Year of Publication

2015

Degree Name

Master of Science in Biosystems and Agricultural Engineering (MSBiosyAgE)

Document Type

Master's Thesis

College

Agriculture; Engineering

Department

Biosystems and Agricultural Engineering

First Advisor

Dr. Joseph Dvorak

Abstract

Because of high fuel costs and rising concern over controlling motor vehicle emissions, there has been a surge in the number of hybrid passenger vehicles on roads in recent years. This transition has not yet been seen with agricultural vehicles. With this in mind, this study created a test scheme to characterize and replicate agricultural loads, and design of a hybrid drivetrain that is suitable for agricultural purposes.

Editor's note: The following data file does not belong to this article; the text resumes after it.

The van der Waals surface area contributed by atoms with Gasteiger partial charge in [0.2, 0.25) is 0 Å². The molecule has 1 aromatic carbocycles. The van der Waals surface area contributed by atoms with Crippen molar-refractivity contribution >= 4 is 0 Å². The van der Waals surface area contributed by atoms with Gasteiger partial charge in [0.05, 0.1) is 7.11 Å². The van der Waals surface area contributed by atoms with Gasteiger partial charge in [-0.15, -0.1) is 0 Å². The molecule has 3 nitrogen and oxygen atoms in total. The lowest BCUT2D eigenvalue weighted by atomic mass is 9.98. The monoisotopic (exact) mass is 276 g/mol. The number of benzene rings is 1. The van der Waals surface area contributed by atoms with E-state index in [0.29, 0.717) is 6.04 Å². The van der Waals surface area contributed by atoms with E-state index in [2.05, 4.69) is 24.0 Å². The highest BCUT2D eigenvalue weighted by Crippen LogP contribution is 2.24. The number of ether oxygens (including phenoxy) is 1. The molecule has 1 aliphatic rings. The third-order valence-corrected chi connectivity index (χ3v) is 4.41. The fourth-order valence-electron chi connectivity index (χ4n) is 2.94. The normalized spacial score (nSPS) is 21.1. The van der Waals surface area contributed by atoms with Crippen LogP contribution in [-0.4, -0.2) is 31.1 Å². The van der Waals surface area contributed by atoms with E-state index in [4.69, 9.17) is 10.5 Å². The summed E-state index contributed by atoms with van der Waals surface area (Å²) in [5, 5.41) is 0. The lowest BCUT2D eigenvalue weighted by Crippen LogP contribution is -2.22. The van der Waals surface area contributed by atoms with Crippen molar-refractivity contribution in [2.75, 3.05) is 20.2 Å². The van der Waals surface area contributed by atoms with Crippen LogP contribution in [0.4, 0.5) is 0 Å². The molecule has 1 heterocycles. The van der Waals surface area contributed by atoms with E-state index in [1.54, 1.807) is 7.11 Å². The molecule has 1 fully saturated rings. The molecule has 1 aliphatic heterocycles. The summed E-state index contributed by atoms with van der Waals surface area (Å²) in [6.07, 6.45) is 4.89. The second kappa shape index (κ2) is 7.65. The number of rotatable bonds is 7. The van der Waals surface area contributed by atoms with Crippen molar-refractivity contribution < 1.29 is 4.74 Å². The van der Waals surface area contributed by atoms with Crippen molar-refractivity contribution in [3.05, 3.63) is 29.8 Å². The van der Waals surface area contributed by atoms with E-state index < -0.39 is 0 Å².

Torque and power data were recorded from the controller area network of a tractor performing a baling operation. The recorded data was characterized using statistical and time series analyses, and converted into a simplified torque profile that could be run on a common type of dynamometer.

The prototype series hybrid drivetrain was subjected to the simplified profile developed, and drivetrain efficiency was compared to the efficiency under constant load. The effect of battery pack, and engine size was also tested. On average, the prototype developed was not more efficient than a similarly sized standard geared vehicle, but there is significant room for further optimization.

Share

COinS